Mark Stewart, the Pop Group’s Activist-Vocalist, Dead at 62
Mark Stewart, the hulking and dynamic vocalist who shouted, whispered, and squealed over the Pop Group’s dubby, deconstructionist post-punk, died early Friday morning. A rep confirmed the singer’s death to Rolling Stone but did not disclose any additional details. He was 62.
“Mark was the most amazing mind of my generation, RIP,” the Pop Group’s guitarist and saxophonist, Gareth Sager, said in a statement.
“Thank you, my brother,” dub artist and one of Stewart’s longtime collaborators, Adrian Sherwood, said. “You were the biggest musical influence in my life and our extended family will miss you so, so much. Love forever.”
Stewart, born Aug. 10, 1960, grew up in the English city of Bristol, where he immersed himself as a teenager in the city’s funk and reggae scenes. “We were the Bristol Funk Army,” Stewart recalled of his friend group in author Simon Reynolds’ book, Rip It Up and Start Again. “We’d go to clubs and dance to heavy bass-line imports from America, tracks by B.T. Express, Fatback Band, Ultrafunk. I was 14 in 1975 but could get into clubs because I was six foot seven.” Stewart also recalled going to his local record store around that time and buying pre-release reggae records.
The Pop Group formed in 1977, billing themselves as “beatniks of tomorrow,” according to Rip It Up, and embraced the experimental spirit of Beat literature, amalgamating multiple musical ideas into singular songs. Proving their name ironic, they released singles without clear-cut hooks. “We Are All Prostitutes,” an early seven-inch that made it up to Number Eight on the U.K.’s indie chart, finds Stewart shouting the title, gurgle-throated, and repeating lines like “consumer fascism” over funky rhythm guitar. “She Is Beyond Good and Evil” sounds like a Nile Rodgers-style disco song refracted off some alien satellite, as Stewart sings all echoey, “There’s no antidote for her.” Their sounds were so fresh they graced the cover of England’s NME in 1978 before even releasing a record.
“We’d listen to Funkadelic at parties, and somebody would say, ‘Let’s play that,'” Stewart later told Rolling Stone. “Then somebody would play Richard Hell or early Television guitar over it. It felt like we were playing three songs at the same time, which I thought was because we couldn’t really play. But these older guys, like Richard Williams in Melody Maker, said it was very cool and experimental, so I just kept quiet.”
Their self-released album, 1979’s Y, sounds even weirder in hindsight as medleys of funk, disco, reggae, and punk congeal and melt at will. Their second full-length, released on their own Y Records — whose title For How Much Longer Do We Tolerate Mass Murder? reflects their activist mindset (inspired by Nixon and Kissinger) — continues their unpredictable genre shifts, but in a way that’s more friendly to dancing. They gigged with Patti Smith, Elvis Costello, the Stranglers, and Pere Ubu in their early days.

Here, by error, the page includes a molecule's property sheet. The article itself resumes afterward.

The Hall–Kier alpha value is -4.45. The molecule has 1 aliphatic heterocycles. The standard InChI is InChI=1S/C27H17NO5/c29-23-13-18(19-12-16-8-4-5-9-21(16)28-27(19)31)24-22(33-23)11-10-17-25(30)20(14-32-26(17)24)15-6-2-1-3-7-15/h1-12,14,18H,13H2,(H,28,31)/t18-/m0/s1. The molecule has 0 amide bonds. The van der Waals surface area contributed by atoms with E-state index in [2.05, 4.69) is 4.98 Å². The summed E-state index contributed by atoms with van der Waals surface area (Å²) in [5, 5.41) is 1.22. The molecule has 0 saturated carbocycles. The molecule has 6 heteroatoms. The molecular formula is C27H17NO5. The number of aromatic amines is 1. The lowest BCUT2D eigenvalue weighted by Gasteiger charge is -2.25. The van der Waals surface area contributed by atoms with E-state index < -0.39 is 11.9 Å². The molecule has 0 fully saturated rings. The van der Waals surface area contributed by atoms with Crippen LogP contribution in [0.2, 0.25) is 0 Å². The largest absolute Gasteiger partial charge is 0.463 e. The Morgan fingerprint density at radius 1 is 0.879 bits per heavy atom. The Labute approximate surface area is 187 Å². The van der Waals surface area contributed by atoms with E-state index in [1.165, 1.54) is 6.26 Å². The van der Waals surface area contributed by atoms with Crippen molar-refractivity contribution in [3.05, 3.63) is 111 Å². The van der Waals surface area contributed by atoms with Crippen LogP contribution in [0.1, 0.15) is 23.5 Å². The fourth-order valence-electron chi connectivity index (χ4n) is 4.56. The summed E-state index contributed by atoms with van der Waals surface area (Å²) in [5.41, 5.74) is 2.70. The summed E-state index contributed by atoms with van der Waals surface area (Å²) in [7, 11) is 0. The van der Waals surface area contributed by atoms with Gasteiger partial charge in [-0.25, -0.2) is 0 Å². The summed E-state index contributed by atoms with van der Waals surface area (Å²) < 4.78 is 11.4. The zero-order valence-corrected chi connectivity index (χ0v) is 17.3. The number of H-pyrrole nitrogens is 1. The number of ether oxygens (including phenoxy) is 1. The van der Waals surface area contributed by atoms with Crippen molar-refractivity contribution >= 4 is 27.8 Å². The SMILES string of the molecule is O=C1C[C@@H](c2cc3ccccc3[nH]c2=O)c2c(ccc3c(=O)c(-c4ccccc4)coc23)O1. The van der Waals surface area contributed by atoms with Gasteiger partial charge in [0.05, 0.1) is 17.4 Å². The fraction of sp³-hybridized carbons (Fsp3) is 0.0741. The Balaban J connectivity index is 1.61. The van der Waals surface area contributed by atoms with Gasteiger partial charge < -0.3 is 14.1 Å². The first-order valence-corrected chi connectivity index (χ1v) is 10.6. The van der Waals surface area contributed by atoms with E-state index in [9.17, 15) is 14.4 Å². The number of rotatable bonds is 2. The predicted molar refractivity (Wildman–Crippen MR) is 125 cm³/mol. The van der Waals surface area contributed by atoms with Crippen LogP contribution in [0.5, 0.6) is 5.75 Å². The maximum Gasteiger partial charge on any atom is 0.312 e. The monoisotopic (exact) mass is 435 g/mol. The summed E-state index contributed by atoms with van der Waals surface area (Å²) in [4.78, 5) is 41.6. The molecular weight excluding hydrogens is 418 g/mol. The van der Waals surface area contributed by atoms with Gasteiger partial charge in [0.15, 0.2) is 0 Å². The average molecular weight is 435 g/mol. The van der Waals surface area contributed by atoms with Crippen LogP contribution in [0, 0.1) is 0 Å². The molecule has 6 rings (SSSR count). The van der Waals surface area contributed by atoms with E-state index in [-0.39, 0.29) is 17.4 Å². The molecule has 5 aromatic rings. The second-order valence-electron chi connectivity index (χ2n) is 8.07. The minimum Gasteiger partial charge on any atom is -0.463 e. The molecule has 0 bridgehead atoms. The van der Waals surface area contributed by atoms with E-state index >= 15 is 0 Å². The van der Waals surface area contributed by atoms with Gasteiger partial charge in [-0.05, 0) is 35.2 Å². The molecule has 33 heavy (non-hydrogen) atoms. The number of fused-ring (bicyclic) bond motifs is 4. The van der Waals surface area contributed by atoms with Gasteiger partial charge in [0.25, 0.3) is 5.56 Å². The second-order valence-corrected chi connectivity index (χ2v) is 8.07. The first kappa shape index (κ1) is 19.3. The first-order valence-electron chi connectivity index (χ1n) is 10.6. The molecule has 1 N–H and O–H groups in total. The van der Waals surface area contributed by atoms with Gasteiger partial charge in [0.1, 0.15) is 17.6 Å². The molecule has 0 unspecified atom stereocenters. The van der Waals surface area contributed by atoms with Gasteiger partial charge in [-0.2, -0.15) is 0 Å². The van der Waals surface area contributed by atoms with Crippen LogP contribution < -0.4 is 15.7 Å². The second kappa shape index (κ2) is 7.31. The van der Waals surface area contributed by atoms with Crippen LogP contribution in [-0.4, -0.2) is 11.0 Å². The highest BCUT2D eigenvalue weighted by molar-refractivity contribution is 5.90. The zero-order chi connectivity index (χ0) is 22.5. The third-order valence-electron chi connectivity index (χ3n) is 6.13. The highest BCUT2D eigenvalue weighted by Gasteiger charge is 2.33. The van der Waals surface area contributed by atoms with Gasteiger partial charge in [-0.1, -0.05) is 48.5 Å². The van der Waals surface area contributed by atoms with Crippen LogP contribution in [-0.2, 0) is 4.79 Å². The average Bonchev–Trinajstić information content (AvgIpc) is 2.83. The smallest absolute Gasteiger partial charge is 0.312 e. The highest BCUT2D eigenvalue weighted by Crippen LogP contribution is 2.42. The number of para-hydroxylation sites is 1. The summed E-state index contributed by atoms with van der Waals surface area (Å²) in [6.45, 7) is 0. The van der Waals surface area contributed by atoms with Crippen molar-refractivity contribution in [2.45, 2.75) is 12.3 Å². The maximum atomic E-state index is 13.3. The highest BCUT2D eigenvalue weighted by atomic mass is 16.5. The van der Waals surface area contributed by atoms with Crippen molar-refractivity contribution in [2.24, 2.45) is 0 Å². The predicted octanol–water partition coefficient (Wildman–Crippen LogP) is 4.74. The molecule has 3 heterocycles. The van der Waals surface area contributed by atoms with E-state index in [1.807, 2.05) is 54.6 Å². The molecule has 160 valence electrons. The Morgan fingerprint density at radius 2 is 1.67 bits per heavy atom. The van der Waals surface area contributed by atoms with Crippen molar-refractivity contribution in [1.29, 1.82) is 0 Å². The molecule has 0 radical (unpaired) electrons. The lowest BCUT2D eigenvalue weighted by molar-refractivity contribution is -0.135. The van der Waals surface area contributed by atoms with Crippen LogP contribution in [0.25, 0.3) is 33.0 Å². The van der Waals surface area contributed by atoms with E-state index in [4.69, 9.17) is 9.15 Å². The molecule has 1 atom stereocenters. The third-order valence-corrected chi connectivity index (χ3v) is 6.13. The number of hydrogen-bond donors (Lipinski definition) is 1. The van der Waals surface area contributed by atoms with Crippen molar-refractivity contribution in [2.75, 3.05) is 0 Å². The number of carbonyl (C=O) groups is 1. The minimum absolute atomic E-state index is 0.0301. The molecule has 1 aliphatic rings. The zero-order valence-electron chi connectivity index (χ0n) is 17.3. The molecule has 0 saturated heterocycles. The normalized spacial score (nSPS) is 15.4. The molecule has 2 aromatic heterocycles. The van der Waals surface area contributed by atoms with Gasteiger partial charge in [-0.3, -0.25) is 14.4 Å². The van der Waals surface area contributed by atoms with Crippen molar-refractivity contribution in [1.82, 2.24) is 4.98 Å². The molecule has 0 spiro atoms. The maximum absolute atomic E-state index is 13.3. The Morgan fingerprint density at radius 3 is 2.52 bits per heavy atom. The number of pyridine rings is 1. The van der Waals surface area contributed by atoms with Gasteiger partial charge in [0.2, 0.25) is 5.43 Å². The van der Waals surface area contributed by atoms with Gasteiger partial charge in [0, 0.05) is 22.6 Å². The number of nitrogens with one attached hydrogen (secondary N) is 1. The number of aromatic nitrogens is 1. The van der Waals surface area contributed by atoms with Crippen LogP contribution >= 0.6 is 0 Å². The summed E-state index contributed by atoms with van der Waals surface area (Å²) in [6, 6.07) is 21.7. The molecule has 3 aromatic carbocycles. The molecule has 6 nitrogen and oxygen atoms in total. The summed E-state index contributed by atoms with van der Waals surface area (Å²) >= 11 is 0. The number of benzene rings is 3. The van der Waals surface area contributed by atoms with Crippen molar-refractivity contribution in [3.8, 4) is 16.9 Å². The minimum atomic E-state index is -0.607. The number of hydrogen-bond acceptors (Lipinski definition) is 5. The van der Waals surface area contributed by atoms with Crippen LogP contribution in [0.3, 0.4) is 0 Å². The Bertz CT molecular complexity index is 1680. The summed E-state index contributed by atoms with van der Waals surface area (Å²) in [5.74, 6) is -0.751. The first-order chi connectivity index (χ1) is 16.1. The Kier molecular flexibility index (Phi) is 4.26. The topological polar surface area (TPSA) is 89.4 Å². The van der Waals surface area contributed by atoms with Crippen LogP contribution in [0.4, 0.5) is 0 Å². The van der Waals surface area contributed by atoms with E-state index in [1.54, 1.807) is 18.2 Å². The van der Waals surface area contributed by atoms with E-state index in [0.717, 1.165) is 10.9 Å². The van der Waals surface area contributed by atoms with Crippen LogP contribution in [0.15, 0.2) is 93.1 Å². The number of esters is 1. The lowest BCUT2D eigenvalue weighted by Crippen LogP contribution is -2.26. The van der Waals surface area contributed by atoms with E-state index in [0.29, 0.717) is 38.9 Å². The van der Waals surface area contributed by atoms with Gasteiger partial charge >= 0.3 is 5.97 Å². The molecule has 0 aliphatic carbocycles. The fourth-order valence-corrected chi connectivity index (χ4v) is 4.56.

The Group broke up in 1980, as Stewart’s interests drifted deeper into reggae and his bandmates wanted to explore free jazz. Also, Stewart spent three months working for the Campaign for Nuclear Disarmament, helping to organize a rally in Trafalgar Square. The event, in front of an estimated quarter of a million people (Stewart would tell people it was half a million), would be the Pop Group’s last concert of its first run. Stewart described the breakup as “an organic disintegration” in Rip It Up. The Pop Group later re-formed in 2010 and put out two full-lengths. Stewart’s final concert with the band took place in the ruins of a Coventry cathedral.
Stewart released his first solo, an EP titled Jerusalem, in 1982. Dub artist Adrian Sherwood, who would collaborate with Stewart on future releases, produced the record. Stewart’s arty, hip-hop/industrial single “Hypnotised,” off his second full-length, 1985’s As the Veneer of Democracy Starts to Fade, reached the Top 10 of Britain’s indie chart, as did “Stranger Than Love,” off 1987’s Mark Stewart. The latter combines a Satie piano line with lyrics from West Side Story’s “Somewhere.” Stewart sporadically put out solo albums through 2022’s Vs., which found him working with Lee “Scratch” Perry, Mike Watt, and others. Throughout his life, Stewart also collaborated with Trent Reznor, Tricky, Massive Attack, Chicks on Speed, and Primal Scream.
In Rip It Up, Stewart maintained that his mission musically was one of hope. “[We were] not wanting just to be alive but to rid yourself of all constrictions,” he said of the Pop Group. “We had this romantic idea of going through nihilism, this intense deconditioning process, and emerging on the other side with something really positive.”
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